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Metro Transportes do Sul - MTS
Compiled by John Laidlar
Pictured above by Owen Brison is the new Cacilhas terminus of the MTS, which opened on 27 November 2008. In the background, ferries ply their trade between Cacilhas and Cais do Sodré (Lisbon).
The Metropolitano Ligeiro da Margem Sul do Tejo (originally known as MST but now branded as MTS Metro Transportes do Sul) is a light-rail system on the south bank of the River Tagus, which is planned to have four lines totalling 27.65km and with 37 stations. The route itself is through housing and shops for the most part, with all the track being reserved from the adjacent roadway.
Work on the system started in April 2003 and MTS operations were scheduled to start in December 2005 - but, although running trials began in November 2005, the official opening only came on 30 April 2007, with revenue-earning services starting the next day, 1 May, on the 5km section between Corroios and Cova da Piedade only. This journey takes 11 minutes and represents an investment of 95 million Euros for this section. The second phase, from Corroios to Universidade was fully opened on 15 December 2007, whilst the final phase of the line was completed with the opening of the Cova da Piedade to Cacilhas section, on November 27th 2008
For those crossing the river by rail from Lisbon, the MTS can be joined at Pragal or Corroios stations on the Fertagus railway line from Lisbon to Setúbal.
The above map, as displayed at MTS stations in summer 2007 shows the seven stations opened by then, whilst those still to be put into use (on the right) are shown in lighter type.
Above: The Metro Sul do Tejo line viaduct near Pragal, where it crosses under the Fertagus cross-Tagus line, in June 2005. The viaduct takes the Metro line over the autoestrada (motorway) which runs south from the Tagus bridge.
As of January 2008, the weekend service was being run by four cars. The timetable for weekends and holidays at that time was a 15 minute frequency between Corroios and Pragal and a half-hour frequency between Corroios and Universidade.
Above, courtesy of Owen Brison is a photo from January 2008 of unit C021 at Fomega, heading in the direction of Universidade. This station is in a cutting, and is surrounded at the level from where the picture has been taken by a large roundabout.
The network will be all double-track, 750V dc.and stops are generally about every 450 metres at platforms just 25cm high and 45m long. The MTS vehicles have total traffic priority over road vehicles.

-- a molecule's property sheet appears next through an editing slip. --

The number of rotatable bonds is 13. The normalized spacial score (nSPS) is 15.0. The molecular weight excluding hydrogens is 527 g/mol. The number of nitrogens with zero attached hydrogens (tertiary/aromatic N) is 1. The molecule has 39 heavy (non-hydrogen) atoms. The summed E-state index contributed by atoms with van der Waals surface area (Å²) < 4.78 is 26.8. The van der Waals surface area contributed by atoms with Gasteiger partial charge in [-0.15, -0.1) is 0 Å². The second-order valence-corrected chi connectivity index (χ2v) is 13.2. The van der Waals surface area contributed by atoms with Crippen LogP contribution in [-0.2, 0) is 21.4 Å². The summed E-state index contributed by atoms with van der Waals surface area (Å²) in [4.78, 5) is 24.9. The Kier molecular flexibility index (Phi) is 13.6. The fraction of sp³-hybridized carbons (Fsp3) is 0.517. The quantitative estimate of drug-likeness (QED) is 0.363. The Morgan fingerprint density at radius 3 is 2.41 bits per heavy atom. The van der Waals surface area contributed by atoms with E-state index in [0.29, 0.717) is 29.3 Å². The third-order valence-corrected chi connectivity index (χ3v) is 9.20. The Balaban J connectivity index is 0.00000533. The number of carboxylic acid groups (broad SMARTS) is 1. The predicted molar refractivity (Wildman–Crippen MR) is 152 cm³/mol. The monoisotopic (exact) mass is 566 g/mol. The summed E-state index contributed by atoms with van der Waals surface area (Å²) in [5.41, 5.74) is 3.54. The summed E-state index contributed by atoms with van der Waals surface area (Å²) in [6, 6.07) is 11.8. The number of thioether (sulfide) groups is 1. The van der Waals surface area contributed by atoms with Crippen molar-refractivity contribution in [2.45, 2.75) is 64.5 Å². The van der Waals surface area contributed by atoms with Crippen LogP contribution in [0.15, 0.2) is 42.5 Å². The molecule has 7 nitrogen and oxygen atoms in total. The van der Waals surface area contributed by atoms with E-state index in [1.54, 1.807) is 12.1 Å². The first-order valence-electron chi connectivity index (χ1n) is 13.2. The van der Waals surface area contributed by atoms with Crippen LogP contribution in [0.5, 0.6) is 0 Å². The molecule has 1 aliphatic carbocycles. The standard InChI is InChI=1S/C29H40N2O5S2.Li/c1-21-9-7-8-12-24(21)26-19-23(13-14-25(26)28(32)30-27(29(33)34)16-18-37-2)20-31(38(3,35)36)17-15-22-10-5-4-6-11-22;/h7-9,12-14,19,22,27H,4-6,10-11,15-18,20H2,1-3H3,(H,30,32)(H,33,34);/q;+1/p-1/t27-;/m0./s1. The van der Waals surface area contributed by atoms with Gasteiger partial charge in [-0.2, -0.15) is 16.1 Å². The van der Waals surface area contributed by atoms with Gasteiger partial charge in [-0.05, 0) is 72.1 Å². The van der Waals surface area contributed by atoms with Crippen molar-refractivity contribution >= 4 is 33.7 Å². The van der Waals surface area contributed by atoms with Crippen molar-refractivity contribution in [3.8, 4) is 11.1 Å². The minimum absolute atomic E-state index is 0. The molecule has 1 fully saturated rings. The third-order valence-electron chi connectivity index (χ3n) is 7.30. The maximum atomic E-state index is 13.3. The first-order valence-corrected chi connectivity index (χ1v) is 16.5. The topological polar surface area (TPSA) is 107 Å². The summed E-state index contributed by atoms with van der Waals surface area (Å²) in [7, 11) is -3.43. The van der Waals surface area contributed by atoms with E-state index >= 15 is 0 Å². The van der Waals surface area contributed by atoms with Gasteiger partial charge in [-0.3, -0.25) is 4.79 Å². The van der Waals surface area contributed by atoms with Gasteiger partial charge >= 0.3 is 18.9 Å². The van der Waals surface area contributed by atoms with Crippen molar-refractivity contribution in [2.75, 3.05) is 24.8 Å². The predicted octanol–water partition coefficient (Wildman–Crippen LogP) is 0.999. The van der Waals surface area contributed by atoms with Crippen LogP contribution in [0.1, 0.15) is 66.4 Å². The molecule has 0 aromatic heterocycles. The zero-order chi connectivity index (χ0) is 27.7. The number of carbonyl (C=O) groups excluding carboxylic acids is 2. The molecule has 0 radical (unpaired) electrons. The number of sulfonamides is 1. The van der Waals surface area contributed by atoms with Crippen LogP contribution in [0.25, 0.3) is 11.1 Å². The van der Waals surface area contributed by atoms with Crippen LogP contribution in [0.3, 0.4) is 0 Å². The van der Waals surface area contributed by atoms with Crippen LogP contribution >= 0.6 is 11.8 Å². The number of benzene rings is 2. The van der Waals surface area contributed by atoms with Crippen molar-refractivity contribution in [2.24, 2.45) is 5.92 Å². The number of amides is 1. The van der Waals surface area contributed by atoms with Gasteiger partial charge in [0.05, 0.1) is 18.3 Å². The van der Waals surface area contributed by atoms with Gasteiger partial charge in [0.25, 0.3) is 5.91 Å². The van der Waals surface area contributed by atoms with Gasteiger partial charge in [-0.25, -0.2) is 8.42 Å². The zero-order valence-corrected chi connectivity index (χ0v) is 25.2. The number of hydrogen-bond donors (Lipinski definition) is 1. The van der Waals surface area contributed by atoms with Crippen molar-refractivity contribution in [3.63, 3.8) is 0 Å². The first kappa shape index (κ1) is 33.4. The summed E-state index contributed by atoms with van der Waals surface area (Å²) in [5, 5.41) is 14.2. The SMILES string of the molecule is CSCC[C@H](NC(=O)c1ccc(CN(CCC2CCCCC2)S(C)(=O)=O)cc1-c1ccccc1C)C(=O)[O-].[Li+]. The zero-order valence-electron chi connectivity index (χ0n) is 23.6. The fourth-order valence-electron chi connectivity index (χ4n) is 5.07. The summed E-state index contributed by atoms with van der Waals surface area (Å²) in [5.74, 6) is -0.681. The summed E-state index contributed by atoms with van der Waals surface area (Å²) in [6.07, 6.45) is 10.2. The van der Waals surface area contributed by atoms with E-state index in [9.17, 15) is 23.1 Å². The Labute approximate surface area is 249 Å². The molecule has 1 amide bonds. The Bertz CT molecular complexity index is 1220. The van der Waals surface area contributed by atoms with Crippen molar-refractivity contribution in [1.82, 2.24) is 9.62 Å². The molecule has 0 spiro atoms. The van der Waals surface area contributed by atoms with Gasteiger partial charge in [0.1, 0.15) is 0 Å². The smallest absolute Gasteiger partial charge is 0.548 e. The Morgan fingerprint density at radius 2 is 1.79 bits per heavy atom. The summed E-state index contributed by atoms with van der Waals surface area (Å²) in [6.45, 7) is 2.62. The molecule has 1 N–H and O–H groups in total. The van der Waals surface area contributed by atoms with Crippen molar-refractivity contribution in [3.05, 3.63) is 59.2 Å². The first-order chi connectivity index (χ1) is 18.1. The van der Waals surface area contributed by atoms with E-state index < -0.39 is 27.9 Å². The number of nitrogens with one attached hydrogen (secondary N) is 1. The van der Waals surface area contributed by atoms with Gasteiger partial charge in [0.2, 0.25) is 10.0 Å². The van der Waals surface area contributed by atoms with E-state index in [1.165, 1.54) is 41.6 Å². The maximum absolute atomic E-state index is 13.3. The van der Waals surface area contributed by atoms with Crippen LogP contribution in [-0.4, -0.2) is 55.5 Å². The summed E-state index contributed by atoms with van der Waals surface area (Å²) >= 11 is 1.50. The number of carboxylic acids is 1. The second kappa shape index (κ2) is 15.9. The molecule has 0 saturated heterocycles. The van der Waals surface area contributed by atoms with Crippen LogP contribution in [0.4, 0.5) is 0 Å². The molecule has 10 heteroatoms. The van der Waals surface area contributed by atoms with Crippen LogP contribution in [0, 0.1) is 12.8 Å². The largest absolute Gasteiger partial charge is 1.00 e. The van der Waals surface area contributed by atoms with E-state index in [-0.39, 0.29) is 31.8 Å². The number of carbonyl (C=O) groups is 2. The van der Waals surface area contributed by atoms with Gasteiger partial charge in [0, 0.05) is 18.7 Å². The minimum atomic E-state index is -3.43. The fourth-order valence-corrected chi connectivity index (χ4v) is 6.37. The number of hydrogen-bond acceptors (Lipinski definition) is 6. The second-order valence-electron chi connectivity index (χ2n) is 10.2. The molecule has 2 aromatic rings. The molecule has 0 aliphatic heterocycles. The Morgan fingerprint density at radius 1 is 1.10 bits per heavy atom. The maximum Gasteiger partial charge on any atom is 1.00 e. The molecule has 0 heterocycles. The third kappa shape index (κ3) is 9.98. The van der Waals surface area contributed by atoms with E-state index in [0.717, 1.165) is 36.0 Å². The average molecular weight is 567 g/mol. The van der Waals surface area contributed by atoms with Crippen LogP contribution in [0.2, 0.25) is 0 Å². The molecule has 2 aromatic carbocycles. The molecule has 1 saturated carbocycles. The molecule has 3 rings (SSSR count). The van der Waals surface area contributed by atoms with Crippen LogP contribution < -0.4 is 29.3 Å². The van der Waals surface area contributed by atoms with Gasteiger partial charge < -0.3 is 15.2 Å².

The planned network comprises:
The Corroios via Cova da Piedade to Universidade section is easily accessed from Lisbon by catching the Fertagus line trains from Roma/Areeiro, Entrecampos, Sete Rios or Campolide as far as Corroios. The Corroios metro terminus is a few yards from the main exit from the station on the Setúbal-bound side of the station.
I am grateful to Owen Brison for a number of the updates on this page. Pictured below is Owen's view of the construction of the new station at Cacilhas, taken on 13 September 2008.
Below is a September 2007 view of unit C024 at António Gedeão station, courtesy of Owen Brison. The water tower is also visible on the skyline in one of the photos higher up this page.
Above the MTS is seen in operation at Cova da Piedade, in May 2007- barely a week after opening of the system.
Following the withdrawal of Alstom, the two bidders for the MTS system were MAR, comprising ADtranz with the Incentro tram, and MTS (Metro Transportes do Sul). MTS is closely associated with Fertagus, as both include the Vivendi company. MTS won the bid and 24 Siemens five-section Combinos, each holding 74 seated and 181 standing passengers (at 4 person per square metre), are being used. Their maximum speed is 70 km/hour and each unit has five doors on each side. The units are driveable from either end and have a low floor profile of 330mm along the full length of the vehicle, which is air conditioned. Seating includes areas reserved for wheelchairs and pushchairs and their is a communication system for pasengers with the driver, as well as internal electronic indicators didpalying the next stop.
The vehicles have light and attractive interiors. Ticketing is based on the Sete Colinas proximity card, (see the Carris page for more on this). The card costs 0.50 euros and can be charged and re-charged with cash. Currently a ticket valid for an hour costs 0.85 euros or 0.75 if pre-purchased. There is a staffed ticket office at Corroios but the other stations all have automatic ticket machines which also have a recharging facility for the Sete Colinas card. All stations also have electronic time indicators indicating when the next three vehicles will arrive. In May 2007 vehicles were operating at slightly irregular intervals but roughly every four minutes on average.
Inside an MTS vehicle.